Ghostwatch 1992: A Very British Controversy

Ghostwatch UK 1992.

First of all let’s get the details out of the way, what was Ghostwatch?

Well it was a BBC drama that aired on Halloween night 1992. It was produced and presented to the viewing public in such a way as to make it look like a ‘live’ factual programme, basically a serious investigation of a supposedly real family living in a house that suffered supposedly real paranormal activity.

I totally missed the huge fuss it caused at the time due to working long shifts but a few weeks ago my Girlfriend insisted I experience it on DVD … I can honestly say I’ve never seen anything quite like it.

Ghostwatch Studio.

When the show finished the BBC was inundated with telephone calls and complaints, many enquiring about the safety of the presenters and others expressing shock and genuine fear … For a day or two it basically became a low budget ‘War Of The Worlds broadcast’ incident. The tabloids were quick to lash out at the BBC for exposing the delicate British population to such horrors and sweet little Grannies from London to Plymouth had to sit in comfy chairs sipping tea until their heart rates slowed down.

Below is a brief description I found online that clearly and crisply tells you the basics …

The 90-minute film was a horror story shot in a documentary style and appeared as part of BBC Drama’s Screen One series. It involved BBC reporters performing a live, on-air investigation of a house in Northolt, Greater London, at which poltergeist activity was believed to be taking place. Through revealing footage and interviews with neighbours and the family living there, they discover the existence of a malevolent ghost nicknamed Pipes from his habit of knocking on the house’s plumbing. As the programme proceeds, viewers learn that Pipes is the spirit of a psychologically disturbed man called Raymond Tunstall, himself believed to have been troubled by the spirit of Mother Seddons – a ‘baby farmer’ turned child killer from the 19th century.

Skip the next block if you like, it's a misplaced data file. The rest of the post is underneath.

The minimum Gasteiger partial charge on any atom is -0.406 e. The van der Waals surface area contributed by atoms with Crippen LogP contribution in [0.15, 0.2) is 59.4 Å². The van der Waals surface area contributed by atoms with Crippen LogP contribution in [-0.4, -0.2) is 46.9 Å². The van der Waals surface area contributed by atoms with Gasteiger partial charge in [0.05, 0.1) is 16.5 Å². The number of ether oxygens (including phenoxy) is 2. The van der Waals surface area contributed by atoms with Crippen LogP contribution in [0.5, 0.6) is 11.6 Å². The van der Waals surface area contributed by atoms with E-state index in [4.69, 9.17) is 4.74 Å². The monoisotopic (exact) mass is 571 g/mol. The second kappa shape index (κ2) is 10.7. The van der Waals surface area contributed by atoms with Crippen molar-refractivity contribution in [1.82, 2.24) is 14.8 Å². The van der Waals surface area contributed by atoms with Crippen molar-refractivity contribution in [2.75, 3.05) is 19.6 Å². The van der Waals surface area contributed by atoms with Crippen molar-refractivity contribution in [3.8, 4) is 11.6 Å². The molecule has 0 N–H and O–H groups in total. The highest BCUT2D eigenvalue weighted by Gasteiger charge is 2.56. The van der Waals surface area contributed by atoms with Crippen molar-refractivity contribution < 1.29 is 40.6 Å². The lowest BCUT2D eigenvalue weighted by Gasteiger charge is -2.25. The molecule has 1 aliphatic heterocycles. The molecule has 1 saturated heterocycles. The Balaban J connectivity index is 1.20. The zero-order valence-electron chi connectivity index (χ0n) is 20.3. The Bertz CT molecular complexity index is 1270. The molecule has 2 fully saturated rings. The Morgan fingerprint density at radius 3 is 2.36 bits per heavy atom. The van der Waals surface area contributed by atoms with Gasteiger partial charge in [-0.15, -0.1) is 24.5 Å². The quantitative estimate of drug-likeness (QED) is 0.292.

In the course of the programme Pipes makes various manifestations which become more bold and terrifying, until, at the end, the frightened reporters realise that the programme itself has been acting as a sort of “national séance” through which Pipes was gaining horrific power.

So that was the set up. The first thing to consider is that it was screened back in the very early days of the internet, people couldn’t talk about it through social media and there would probably have been a large number of the population who simply switched on their TV, started watching by chance and decided to see what would unfold. In the years since it aired many of the presenters and production staff involved have claimed it was never their intention to try and fool the public … BUT I’m going to give the gullible masses a bit of support on this one … Ghostwatch was made in a considered way and I personally think there was at least some secret hope that it might confuse and disturb people.